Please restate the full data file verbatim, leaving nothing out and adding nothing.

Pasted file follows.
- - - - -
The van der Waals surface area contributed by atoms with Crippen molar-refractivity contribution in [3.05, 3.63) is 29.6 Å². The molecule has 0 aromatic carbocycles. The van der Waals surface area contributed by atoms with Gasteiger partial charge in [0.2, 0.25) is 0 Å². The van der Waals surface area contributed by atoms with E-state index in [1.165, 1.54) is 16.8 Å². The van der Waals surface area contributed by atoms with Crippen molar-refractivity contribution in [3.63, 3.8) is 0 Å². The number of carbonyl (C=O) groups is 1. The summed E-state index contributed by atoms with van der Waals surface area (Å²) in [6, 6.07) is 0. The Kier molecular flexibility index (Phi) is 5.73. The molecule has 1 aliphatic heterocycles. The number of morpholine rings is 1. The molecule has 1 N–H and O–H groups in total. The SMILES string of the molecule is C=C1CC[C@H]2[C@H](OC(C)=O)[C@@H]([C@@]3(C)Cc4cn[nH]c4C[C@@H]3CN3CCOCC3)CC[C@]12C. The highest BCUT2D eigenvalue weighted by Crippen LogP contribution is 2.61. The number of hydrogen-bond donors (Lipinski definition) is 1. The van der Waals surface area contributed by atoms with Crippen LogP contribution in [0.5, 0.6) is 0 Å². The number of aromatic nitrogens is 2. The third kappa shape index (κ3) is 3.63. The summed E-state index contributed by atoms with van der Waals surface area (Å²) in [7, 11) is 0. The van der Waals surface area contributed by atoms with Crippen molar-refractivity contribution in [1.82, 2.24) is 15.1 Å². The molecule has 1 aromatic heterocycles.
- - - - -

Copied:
The van der Waals surface area contributed by atoms with Crippen molar-refractivity contribution in [3.05, 3.63) is 29.6 Å². The molecule has 0 aromatic carbocycles. The van der Waals surface area contributed by atoms with Gasteiger partial charge in [0.2, 0.25) is 0 Å². The van der Waals surface area contributed by atoms with E-state index in [1.165, 1.54) is 16.8 Å². The van der Waals surface area contributed by atoms with Crippen molar-refractivity contribution in [3.63, 3.8) is 0 Å². The number of carbonyl (C=O) groups is 1. The summed E-state index contributed by atoms with van der Waals surface area (Å²) in [6, 6.07) is 0. The Kier molecular flexibility index (Phi) is 5.73. The molecule has 1 aliphatic heterocycles. The number of morpholine rings is 1. The molecule has 1 N–H and O–H groups in total. The SMILES string of the molecule is C=C1CC[C@H]2[C@H](OC(C)=O)[C@@H]([C@@]3(C)Cc4cn[nH]c4C[C@@H]3CN3CCOCC3)CC[C@]12C. The highest BCUT2D eigenvalue weighted by Crippen LogP contribution is 2.61. The number of hydrogen-bond donors (Lipinski definition) is 1. The van der Waals surface area contributed by atoms with Crippen LogP contribution in [0.5, 0.6) is 0 Å². The number of aromatic nitrogens is 2. The third kappa shape index (κ3) is 3.63. The summed E-state index contributed by atoms with van der Waals surface area (Å²) in [7, 11) is 0. The van der Waals surface area contributed by atoms with Crippen molar-refractivity contribution in [1.82, 2.24) is 15.1 Å². The molecule has 1 aromatic heterocycles.